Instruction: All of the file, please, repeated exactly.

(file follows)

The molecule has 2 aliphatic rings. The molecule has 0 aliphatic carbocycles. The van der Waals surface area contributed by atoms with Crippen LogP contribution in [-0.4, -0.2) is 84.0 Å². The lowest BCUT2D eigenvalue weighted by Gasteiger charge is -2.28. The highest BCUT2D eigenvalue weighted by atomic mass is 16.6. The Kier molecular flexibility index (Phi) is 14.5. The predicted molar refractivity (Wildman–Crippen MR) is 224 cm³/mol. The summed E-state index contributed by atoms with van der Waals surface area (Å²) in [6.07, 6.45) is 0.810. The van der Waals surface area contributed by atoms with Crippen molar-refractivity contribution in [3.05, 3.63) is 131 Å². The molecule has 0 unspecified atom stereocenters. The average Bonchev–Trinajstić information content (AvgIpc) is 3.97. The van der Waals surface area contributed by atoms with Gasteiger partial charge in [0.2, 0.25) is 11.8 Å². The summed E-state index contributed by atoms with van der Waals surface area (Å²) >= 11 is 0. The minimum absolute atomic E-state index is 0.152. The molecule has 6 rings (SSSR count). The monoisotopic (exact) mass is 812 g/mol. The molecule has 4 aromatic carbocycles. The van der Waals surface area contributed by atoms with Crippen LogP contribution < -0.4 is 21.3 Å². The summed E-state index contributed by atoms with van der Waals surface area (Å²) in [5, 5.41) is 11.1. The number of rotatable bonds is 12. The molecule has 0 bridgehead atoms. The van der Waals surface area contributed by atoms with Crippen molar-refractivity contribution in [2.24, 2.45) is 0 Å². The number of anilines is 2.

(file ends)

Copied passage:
The molecule has 2 aliphatic rings. The molecule has 0 aliphatic carbocycles. The van der Waals surface area contributed by atoms with Crippen LogP contribution in [-0.4, -0.2) is 84.0 Å². The lowest BCUT2D eigenvalue weighted by Gasteiger charge is -2.28. The highest BCUT2D eigenvalue weighted by atomic mass is 16.6. The Kier molecular flexibility index (Phi) is 14.5. The predicted molar refractivity (Wildman–Crippen MR) is 224 cm³/mol. The summed E-state index contributed by atoms with van der Waals surface area (Å²) in [6.07, 6.45) is 0.810. The van der Waals surface area contributed by atoms with Crippen molar-refractivity contribution in [3.05, 3.63) is 131 Å². The molecule has 0 unspecified atom stereocenters. The average Bonchev–Trinajstić information content (AvgIpc) is 3.97. The van der Waals surface area contributed by atoms with Gasteiger partial charge in [0.2, 0.25) is 11.8 Å². The summed E-state index contributed by atoms with van der Waals surface area (Å²) >= 11 is 0. The minimum absolute atomic E-state index is 0.152. The molecule has 6 rings (SSSR count). The monoisotopic (exact) mass is 812 g/mol. The molecule has 4 aromatic carbocycles. The van der Waals surface area contributed by atoms with Crippen LogP contribution < -0.4 is 21.3 Å². The summed E-state index contributed by atoms with van der Waals surface area (Å²) in [5, 5.41) is 11.1. The number of rotatable bonds is 12. The molecule has 0 bridgehead atoms. The van der Waals surface area contributed by atoms with Crippen molar-refractivity contribution in [2.24, 2.45) is 0 Å². The number of anilines is 2.